Since the Rotel has next to no onscreen operations other than setup, its ease of use lives and dies by the supplied remote, at least for those who will employ it rather than some other, third-party whole-system control option. Here, the RSP-1572 scores a “gentleman’s C”: The controller is generously laid out and well marked, but it lacks any illumination other than glow-in-the-dark cursor and volume keys, and the horizontal placement of the latter way up in the top-right corner felt quite odd to my hand.
But the remote’s main failing is that it is a dedicated, single-component remote with no programmability or learning; a remote included with any but the cheapest of today’s A/V receivers will outdo it. (The controller does incorporate keys to manage a Rotel CD player.) That said, most or perhaps all those of a mind to contemplate a $2,200 A/V centerpiece (plus amplifiers) will likely have other plans for command’n’control.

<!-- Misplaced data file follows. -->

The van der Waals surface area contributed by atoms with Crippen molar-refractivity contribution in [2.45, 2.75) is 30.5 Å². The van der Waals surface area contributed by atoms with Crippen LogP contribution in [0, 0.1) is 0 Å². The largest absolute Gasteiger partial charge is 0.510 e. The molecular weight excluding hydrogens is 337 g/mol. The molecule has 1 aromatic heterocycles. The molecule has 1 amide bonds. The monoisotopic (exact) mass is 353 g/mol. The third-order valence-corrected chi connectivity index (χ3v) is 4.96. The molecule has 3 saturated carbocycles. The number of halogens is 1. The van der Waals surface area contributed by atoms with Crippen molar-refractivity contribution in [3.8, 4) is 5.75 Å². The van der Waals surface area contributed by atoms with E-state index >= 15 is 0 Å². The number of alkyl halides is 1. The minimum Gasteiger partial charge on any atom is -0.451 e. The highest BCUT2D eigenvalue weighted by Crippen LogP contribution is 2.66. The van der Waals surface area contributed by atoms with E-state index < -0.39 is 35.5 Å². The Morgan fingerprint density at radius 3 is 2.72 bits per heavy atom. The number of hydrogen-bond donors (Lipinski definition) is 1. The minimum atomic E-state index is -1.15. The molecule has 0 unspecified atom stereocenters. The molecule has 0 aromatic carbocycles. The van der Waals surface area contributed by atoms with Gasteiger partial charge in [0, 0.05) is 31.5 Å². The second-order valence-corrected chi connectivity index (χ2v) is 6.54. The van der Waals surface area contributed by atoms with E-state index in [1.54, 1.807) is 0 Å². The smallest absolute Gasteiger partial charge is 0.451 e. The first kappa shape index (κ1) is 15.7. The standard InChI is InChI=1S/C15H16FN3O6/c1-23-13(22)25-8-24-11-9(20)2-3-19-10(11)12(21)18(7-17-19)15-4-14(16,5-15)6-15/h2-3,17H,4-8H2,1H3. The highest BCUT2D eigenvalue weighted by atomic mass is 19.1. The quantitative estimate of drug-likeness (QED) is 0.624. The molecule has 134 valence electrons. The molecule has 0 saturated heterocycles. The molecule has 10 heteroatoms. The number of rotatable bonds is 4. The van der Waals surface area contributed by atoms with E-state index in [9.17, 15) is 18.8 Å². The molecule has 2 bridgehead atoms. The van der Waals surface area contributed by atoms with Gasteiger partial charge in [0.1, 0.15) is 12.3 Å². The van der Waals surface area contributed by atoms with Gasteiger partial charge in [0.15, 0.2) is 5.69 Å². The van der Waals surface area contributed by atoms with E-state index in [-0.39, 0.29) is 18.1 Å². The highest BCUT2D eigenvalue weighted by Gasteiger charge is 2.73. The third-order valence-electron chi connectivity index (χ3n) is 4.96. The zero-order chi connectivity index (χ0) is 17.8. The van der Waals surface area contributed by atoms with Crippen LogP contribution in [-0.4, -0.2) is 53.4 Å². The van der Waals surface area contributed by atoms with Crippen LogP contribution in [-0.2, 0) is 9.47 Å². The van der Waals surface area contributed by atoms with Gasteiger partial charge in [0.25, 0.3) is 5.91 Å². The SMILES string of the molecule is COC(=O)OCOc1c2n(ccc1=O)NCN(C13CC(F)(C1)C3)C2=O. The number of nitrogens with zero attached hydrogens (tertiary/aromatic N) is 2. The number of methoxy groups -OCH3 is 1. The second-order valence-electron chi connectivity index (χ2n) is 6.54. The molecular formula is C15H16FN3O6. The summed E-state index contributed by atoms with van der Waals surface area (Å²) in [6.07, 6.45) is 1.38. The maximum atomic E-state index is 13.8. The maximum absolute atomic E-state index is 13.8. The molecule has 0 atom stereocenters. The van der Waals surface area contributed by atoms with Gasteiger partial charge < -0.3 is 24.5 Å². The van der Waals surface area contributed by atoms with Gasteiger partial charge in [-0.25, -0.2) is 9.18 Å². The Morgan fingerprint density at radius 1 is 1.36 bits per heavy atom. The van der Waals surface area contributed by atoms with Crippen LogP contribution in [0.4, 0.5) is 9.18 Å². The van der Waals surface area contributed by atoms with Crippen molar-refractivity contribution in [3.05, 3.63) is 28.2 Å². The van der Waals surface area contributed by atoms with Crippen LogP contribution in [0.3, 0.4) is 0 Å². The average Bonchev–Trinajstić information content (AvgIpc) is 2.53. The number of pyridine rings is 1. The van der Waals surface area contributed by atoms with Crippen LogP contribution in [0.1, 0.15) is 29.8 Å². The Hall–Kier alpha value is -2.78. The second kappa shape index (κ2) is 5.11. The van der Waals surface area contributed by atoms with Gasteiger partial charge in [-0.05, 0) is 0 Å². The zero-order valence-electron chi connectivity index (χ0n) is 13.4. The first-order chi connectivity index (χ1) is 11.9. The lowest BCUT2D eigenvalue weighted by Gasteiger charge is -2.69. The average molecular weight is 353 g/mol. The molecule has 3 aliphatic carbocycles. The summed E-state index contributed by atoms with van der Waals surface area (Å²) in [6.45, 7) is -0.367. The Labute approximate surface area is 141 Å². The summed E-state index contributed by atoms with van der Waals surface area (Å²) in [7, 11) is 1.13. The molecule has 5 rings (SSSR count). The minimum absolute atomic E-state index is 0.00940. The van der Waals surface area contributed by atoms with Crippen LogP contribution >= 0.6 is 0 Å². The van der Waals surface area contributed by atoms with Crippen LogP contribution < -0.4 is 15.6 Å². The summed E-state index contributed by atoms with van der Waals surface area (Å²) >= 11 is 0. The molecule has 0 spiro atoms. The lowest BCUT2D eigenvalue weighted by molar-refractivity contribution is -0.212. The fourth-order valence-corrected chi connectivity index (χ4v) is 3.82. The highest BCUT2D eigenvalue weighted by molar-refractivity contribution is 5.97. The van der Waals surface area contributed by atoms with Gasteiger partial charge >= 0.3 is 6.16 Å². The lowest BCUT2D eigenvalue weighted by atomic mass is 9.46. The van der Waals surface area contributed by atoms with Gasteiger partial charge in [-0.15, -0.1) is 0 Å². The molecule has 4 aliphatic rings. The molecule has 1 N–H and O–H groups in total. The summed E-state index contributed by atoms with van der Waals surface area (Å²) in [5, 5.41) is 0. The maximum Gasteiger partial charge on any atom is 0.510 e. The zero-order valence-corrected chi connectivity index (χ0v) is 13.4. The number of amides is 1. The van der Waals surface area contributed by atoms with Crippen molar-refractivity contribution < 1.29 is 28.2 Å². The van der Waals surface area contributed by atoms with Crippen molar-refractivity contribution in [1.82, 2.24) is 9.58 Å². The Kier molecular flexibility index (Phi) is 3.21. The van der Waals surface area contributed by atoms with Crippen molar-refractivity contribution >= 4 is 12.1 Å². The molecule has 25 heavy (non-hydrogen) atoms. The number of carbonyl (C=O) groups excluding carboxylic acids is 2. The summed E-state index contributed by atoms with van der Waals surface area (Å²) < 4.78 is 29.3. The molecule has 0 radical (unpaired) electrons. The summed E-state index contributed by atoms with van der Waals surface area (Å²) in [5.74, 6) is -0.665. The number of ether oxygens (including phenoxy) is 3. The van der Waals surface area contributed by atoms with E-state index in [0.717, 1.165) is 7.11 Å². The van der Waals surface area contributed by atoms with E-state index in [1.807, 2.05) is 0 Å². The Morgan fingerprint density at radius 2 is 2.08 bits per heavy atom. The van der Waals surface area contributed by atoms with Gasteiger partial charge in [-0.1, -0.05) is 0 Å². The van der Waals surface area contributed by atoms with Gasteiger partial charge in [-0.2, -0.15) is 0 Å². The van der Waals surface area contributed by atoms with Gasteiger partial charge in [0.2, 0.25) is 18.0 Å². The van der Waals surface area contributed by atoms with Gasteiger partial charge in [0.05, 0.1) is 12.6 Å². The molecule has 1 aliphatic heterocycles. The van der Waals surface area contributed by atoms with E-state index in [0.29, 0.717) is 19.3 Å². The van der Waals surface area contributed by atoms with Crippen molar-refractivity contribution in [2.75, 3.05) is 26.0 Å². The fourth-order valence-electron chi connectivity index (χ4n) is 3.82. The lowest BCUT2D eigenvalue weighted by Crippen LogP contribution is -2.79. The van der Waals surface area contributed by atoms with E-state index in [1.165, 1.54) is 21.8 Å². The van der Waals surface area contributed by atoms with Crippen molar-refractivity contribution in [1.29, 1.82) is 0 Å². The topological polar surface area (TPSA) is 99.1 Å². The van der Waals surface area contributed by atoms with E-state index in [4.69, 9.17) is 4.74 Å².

Otherwise, I have few complaints regarding the Rotel’s operation. The RSP-1572 does have an onscreen text “pop-up” to show audio and video signal composition, selected surround mode, and volume-control changes, which I think is a great feature. You can also directly access channel-level trims by channel, also with pop-ups, from the remote, which I value even more highly. Unfortunately, all these pop-ups are fixed as small, white text positioned lower-center, where they were sometimes difficult to decipher, and sometimes obscured altogether by crawlers or subtitles. The Rotel also demonstrated an annoying habit of muting audio for a few seconds every time the bitstream switched from Dolby Digital 5.1 to 2.0 or back, which happens often when broad- cast/cable TV switches between commercials and programming. (I watched a lot of live sports via the Rotel.) I got used to this quickly enough, but I can’t say I enjoyed it.
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